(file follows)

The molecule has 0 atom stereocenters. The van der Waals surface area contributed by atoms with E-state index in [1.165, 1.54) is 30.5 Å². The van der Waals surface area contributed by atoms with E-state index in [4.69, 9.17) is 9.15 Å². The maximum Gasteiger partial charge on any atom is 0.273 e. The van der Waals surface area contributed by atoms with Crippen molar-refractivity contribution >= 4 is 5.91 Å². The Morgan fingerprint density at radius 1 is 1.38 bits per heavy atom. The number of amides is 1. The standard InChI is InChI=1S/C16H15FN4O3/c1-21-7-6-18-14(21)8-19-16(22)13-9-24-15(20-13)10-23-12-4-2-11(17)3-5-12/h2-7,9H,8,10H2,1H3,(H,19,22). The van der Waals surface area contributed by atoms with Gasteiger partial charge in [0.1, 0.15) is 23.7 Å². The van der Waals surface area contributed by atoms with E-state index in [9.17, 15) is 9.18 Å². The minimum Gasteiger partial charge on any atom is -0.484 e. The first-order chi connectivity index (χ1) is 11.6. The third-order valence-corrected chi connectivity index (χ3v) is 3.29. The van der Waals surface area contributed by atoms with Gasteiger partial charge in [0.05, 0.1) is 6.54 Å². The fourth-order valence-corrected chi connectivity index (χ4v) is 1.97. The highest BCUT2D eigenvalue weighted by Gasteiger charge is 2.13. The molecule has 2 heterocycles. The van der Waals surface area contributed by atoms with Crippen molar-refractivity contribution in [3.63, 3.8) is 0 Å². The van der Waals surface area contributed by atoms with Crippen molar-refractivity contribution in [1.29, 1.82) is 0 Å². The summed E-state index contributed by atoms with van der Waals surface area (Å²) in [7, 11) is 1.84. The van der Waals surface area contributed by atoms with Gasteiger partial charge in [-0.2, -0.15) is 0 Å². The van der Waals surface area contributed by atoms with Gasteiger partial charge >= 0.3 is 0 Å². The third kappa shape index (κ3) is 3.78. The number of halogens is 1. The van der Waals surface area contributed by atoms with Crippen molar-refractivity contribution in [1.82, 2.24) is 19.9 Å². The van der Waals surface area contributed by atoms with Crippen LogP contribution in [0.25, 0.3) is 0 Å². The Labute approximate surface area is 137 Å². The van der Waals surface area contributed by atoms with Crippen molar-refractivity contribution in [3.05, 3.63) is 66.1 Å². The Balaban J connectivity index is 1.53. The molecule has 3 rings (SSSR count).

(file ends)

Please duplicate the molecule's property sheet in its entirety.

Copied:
The molecule has 0 atom stereocenters. The van der Waals surface area contributed by atoms with E-state index in [1.165, 1.54) is 30.5 Å². The van der Waals surface area contributed by atoms with E-state index in [4.69, 9.17) is 9.15 Å². The maximum Gasteiger partial charge on any atom is 0.273 e. The van der Waals surface area contributed by atoms with Crippen molar-refractivity contribution >= 4 is 5.91 Å². The Morgan fingerprint density at radius 1 is 1.38 bits per heavy atom. The number of amides is 1. The standard InChI is InChI=1S/C16H15FN4O3/c1-21-7-6-18-14(21)8-19-16(22)13-9-24-15(20-13)10-23-12-4-2-11(17)3-5-12/h2-7,9H,8,10H2,1H3,(H,19,22). The van der Waals surface area contributed by atoms with Gasteiger partial charge in [0.1, 0.15) is 23.7 Å². The van der Waals surface area contributed by atoms with E-state index in [9.17, 15) is 9.18 Å². The minimum Gasteiger partial charge on any atom is -0.484 e. The first-order chi connectivity index (χ1) is 11.6. The third-order valence-corrected chi connectivity index (χ3v) is 3.29. The van der Waals surface area contributed by atoms with Gasteiger partial charge in [0.05, 0.1) is 6.54 Å². The fourth-order valence-corrected chi connectivity index (χ4v) is 1.97. The highest BCUT2D eigenvalue weighted by Gasteiger charge is 2.13. The molecule has 2 heterocycles. The van der Waals surface area contributed by atoms with Crippen molar-refractivity contribution in [3.63, 3.8) is 0 Å². The van der Waals surface area contributed by atoms with Crippen molar-refractivity contribution in [1.29, 1.82) is 0 Å². The summed E-state index contributed by atoms with van der Waals surface area (Å²) in [7, 11) is 1.84. The van der Waals surface area contributed by atoms with Gasteiger partial charge in [-0.2, -0.15) is 0 Å². The van der Waals surface area contributed by atoms with Gasteiger partial charge >= 0.3 is 0 Å². The third kappa shape index (κ3) is 3.78. The number of halogens is 1. The van der Waals surface area contributed by atoms with Crippen molar-refractivity contribution in [1.82, 2.24) is 19.9 Å². The van der Waals surface area contributed by atoms with Crippen LogP contribution in [0.25, 0.3) is 0 Å². The Labute approximate surface area is 137 Å². The van der Waals surface area contributed by atoms with Crippen molar-refractivity contribution in [3.05, 3.63) is 66.1 Å². The Balaban J connectivity index is 1.53. The molecule has 3 rings (SSSR count).